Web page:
Soft limiter circuit with diodes and DC power supplies

Thread Starter

xhulion66

Joined Feb 6, 2020
3
I have already worked on it but I can't seem to make it precisely as it should be.
So the problem asks to create a circuit according to the transfer characteristic of the soft limiter shown in the figure below (blah).
I managed to create a circuit (blah2) but it doesn't work because I need Vo=1/2Vi for -30<Vi<-2 and Vo=Vi for -2<Vi<2 and Vo=1/2 Vi for 2<Vi<30 ....but I only get 1/2 Vi +- 1/2 2V
So if anyone can help I would be very grateful...
 

Attachments

MrAl

Joined Jun 17, 2014
7,457
I have already worked on it but I can't seem to make it precisely as it should be.
So the problem asks to create a circuit according to the transfer characteristic of the soft limiter shown in the figure below (blah).
I managed to create a circuit (blah2) but it doesn't work because I need Vo=1/2Vi for -30<Vi<-2 and Vo=Vi for -2<Vi<2 and Vo=1/2 Vi for 2<Vi<30 ....but I only get 1/2 Vi +- 1/2 2V
So if anyone can help I would be very grateful...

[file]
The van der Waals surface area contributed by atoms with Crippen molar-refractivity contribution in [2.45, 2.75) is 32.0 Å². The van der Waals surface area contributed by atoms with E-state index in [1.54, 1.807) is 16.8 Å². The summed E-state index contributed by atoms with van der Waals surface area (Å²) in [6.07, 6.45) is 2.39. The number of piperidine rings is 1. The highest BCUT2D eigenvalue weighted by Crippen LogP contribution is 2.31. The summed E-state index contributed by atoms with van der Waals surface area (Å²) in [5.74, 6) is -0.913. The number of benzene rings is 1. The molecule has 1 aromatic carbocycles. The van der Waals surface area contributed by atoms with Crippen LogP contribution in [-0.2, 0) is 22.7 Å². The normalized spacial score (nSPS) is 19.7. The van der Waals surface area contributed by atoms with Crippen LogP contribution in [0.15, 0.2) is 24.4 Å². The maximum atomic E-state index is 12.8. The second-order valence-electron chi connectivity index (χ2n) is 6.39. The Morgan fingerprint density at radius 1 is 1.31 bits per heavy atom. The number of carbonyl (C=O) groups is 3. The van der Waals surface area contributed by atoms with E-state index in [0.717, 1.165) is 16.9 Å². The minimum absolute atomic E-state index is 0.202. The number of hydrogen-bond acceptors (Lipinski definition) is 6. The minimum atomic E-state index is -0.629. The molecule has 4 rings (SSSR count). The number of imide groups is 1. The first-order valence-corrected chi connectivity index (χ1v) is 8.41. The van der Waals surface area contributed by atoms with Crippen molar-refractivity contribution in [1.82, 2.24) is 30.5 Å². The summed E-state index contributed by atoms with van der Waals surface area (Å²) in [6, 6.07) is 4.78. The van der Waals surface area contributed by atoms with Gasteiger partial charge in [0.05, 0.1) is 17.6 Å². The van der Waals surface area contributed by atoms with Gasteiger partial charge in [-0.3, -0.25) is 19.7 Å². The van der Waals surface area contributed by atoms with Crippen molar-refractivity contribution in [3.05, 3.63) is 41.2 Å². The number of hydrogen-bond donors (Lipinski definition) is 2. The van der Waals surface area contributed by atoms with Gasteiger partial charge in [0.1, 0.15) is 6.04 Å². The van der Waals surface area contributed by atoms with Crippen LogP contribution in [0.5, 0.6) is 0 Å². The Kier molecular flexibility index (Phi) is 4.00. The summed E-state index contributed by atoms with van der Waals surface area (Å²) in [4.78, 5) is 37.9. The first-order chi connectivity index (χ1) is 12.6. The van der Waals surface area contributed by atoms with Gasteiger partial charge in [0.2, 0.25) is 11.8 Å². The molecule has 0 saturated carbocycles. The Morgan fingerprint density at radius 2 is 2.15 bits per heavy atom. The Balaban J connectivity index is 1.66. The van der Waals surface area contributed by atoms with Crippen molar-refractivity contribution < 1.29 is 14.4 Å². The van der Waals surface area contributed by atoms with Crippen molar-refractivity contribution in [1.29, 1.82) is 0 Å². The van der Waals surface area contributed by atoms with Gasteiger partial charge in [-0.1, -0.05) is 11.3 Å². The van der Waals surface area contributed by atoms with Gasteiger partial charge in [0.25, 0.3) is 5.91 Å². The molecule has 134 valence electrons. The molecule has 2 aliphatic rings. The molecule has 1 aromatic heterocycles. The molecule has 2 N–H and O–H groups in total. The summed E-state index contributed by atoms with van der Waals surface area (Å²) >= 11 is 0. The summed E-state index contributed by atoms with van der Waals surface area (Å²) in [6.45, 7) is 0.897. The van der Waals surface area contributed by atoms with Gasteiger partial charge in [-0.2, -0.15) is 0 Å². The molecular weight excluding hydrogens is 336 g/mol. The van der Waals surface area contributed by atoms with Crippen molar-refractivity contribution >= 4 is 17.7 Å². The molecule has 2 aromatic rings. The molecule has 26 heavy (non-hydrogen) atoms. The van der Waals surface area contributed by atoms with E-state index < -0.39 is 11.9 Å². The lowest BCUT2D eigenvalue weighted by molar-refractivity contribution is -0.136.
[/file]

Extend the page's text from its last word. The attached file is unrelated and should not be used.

Hi,

In the case of an ideal diode, you need to calculate the value of the two voltage sources in with the output. This means your two resistors can not both be 1k because you have the added 2v. In fact, there is the possibility it wont work using that method because the 2v is always present and so it makes the output transfer function non linear (non linear in the strictest sense).

In the case of the non ideal diode (diode has its own voltage drop) you also need to consider the voltage drop of the diode as being added to the output when the circuit begins to clip. Again the exact circuit you are using so far may not be able to meet the criterion so you may need to rethink just a little bit knowing that you have some constant voltages to include in the calculation.
 

Thread Starter

xhulion66

Joined Feb 6, 2020
3
Hi,

In the case of an ideal diode, you need to calculate the value of the two voltage sources in with the output. This means your two resistors can not both be 1k because you have the added 2v. In fact, there is the possibility it wont work using that method because the 2v is always present and so it makes the output transfer function non linear (non linear in the strictest sense).

In the case of the non ideal diode (diode has its own voltage drop) you also need to consider the voltage drop of the diode as being added to the output when the circuit begins to clip. Again the exact circuit you are using so far may not be able to meet the criterion so you may need to rethink just a little bit knowing that you have some constant voltages to include in the calculation.
Thank you for your response...it seems that the required output was different than I though...and you are right about everything but now its solved and thanks anyway :)
 
Top